TSA: Cupcakes Are Okay, Unless They're In a Jar

Categories: Rants
A different kind of cupcake battle.
The Transportation Security Administration has some complicated rules about bringing food on airplanes. For example, you can't bring jam, but a pumpkin pie is okay.

But what about a nice, precious cupcake? Surely that shouldn't raise alarms.

In a recent uproar dubbed "Cupcakegate," the TSA stopped a traveler flying out of Las Vegas and told her she couldn't bring cupcakes. Now the agency has stepped up to clarify: the only dangerous cupcakes are the ones in jars.

If you, like this writer, didn't realize that cupcakes-in-a-jar were even a thing, rest assured. They are. Perhaps this is common knowledge among the Etsy-and-little-dogs crowd. Paper wrappers are so passe.

Anyway, this was the confection that traveler Rebecca Hains tried to bring on a plane last month. She was told that it was a security threat, because of the icing.

Now TSA blogger Bob Burns is here to clarify:

I wanted to make it clear that this wasn't your everyday, run-of-the-mill cupcake. If you're not familiar with it, we have a policy directly related to the UK liquid bomb plot of 2006 called 3-1-1 that  limits the amount of liquids, gels and aerosols you can bring in your carry-on luggage. Icing falls under the "gel" category.  As you can see from the picture, unlike a thin layer of icing that resides on the top of most cupcakes, this cupcake had a thick layer of icing inside a jar.

Burns says that it's up to an individual officer to make on-the-fly decisions about what counts as a liquid or gel. And an officer would understandably want to err on the side of caution so he can go home at night without worrying that he might have let a bomb on board.

But sometimes a TSA policy just looks darn silly in the light of day -- even though Burns provided this helpful picture to illustrate the difference. Man, that does look volatile.

Cupcake Comparison.JPG

Should your local airport Sbarro decide to offer meatballs with marinara in a jar, we expect the TSA would evaluate that on a separate basis.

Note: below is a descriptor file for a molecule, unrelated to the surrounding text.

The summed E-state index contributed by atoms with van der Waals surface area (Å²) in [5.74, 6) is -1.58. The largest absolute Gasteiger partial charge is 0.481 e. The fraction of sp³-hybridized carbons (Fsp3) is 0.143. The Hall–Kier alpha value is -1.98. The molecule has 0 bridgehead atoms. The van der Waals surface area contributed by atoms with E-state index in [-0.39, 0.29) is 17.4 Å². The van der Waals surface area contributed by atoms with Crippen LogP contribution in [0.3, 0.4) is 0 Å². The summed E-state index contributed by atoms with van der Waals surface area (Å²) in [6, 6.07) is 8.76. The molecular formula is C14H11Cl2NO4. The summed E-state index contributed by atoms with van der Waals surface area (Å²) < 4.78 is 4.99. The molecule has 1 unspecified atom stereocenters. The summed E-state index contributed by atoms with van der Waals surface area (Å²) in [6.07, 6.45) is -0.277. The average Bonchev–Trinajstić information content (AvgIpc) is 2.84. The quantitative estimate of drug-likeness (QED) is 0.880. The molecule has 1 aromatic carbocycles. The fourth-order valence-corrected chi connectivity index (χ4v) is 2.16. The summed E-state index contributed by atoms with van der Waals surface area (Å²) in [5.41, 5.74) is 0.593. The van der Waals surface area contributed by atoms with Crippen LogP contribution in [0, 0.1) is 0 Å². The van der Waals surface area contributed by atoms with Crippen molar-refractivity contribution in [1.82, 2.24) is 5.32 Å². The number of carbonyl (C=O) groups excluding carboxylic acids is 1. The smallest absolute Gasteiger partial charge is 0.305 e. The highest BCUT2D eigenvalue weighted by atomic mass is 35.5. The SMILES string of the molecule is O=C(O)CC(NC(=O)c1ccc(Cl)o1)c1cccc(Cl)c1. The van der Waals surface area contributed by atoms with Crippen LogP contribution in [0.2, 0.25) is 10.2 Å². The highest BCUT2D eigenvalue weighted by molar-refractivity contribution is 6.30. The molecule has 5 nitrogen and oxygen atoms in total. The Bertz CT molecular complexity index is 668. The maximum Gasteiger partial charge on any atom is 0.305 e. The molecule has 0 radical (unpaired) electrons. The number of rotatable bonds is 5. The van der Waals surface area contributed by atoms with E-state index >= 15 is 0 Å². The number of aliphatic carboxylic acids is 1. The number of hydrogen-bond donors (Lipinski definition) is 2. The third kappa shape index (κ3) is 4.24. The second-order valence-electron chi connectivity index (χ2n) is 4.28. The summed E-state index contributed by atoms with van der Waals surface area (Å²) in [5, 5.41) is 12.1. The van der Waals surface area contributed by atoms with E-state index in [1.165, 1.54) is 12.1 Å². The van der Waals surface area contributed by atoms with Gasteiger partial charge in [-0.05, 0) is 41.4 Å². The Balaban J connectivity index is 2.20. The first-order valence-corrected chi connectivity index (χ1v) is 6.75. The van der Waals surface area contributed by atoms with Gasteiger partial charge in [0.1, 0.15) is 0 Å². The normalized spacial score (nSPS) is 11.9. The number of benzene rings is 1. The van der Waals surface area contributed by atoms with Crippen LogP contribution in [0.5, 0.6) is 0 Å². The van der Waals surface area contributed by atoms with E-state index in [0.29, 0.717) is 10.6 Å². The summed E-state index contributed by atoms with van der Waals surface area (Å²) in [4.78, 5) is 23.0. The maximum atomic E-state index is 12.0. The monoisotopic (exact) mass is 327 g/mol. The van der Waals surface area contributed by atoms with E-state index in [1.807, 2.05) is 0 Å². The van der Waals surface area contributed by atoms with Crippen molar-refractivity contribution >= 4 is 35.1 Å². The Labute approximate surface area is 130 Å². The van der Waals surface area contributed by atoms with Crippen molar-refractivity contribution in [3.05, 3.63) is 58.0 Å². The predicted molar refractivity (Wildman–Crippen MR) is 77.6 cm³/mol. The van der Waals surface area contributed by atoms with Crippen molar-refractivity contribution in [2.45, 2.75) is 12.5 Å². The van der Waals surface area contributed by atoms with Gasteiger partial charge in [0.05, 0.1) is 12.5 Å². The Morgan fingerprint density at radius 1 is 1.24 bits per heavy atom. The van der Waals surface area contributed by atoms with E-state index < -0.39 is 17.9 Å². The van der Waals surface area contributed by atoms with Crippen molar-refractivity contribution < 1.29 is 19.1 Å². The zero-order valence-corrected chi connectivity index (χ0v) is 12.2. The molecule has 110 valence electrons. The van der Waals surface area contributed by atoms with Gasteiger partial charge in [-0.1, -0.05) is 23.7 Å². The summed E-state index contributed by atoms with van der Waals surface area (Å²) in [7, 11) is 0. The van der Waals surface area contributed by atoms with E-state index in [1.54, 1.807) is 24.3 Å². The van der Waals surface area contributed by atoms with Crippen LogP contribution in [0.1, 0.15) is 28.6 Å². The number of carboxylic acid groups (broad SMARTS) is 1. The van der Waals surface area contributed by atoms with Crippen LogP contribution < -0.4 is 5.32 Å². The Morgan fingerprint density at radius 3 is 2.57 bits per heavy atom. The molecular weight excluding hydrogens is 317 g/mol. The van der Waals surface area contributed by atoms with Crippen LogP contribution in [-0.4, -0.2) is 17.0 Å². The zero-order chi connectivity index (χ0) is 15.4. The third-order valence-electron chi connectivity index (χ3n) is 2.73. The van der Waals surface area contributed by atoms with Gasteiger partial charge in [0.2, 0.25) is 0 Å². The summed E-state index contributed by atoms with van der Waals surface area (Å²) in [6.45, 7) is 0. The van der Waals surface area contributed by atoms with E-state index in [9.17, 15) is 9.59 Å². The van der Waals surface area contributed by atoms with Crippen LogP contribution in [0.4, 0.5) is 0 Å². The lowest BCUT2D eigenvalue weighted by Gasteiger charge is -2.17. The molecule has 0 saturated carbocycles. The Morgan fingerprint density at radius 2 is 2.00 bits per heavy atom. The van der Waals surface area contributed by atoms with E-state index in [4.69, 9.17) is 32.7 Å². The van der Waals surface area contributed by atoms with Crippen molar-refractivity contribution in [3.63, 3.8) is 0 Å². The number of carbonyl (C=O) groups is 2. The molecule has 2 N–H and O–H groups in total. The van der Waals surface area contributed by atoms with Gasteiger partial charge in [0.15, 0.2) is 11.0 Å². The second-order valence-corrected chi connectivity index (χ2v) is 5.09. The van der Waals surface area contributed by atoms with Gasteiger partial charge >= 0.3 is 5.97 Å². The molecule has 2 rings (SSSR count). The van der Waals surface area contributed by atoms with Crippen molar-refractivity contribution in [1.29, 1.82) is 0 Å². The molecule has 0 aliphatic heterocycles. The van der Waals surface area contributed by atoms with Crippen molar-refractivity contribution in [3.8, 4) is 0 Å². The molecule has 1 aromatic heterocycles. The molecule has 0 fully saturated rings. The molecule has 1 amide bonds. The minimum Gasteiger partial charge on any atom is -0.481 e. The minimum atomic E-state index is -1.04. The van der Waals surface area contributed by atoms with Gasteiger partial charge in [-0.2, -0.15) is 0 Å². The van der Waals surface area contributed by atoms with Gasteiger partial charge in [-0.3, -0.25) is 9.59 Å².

Stefan Kamph: Twitter | Facebook | Email
The Pulp on Twitter | New Times on Facebook

Sponsor Content

My Voice Nation Help
Rachel Rambo Levy
Rachel Rambo Levy

Cupcakes in a jar should be illegal. I get diarrhea every time I eat them. I know I should stop, but I just can't. Because some of the flavors, liked the Peanut Butter Surprise (pictured, are so delicious that the diarrhea issue escapes me. Honestly, this TSA did this person a favor and should be rewarded from saving her from the bowel trouble that she would have experienced. 


TSA is nothing but an attempt by foolish nannies( the TSA) to demonstrate to other foolish nannies (moron liberals) that there is ABSOLUTELY no risk in flying.  Which, of course is untrue, as any self respecting terrorist boss can ALWAYS find a new way (no matter how ineffective) to put some sort of bomb on a plane.  The TSA is always second to figure out a new way to put a bomb on a plane, but when they do, the TSA makes sure that what they impost on passengers is irritating, humiliating, time consuming, and pointless.

TSA and congressmen should be required to go through the same crap as the rest of us, as I, for one, trust them less than any anonymous passenger, as they are far stupider and less interested in serving the public. 

Now Trending

From the Vault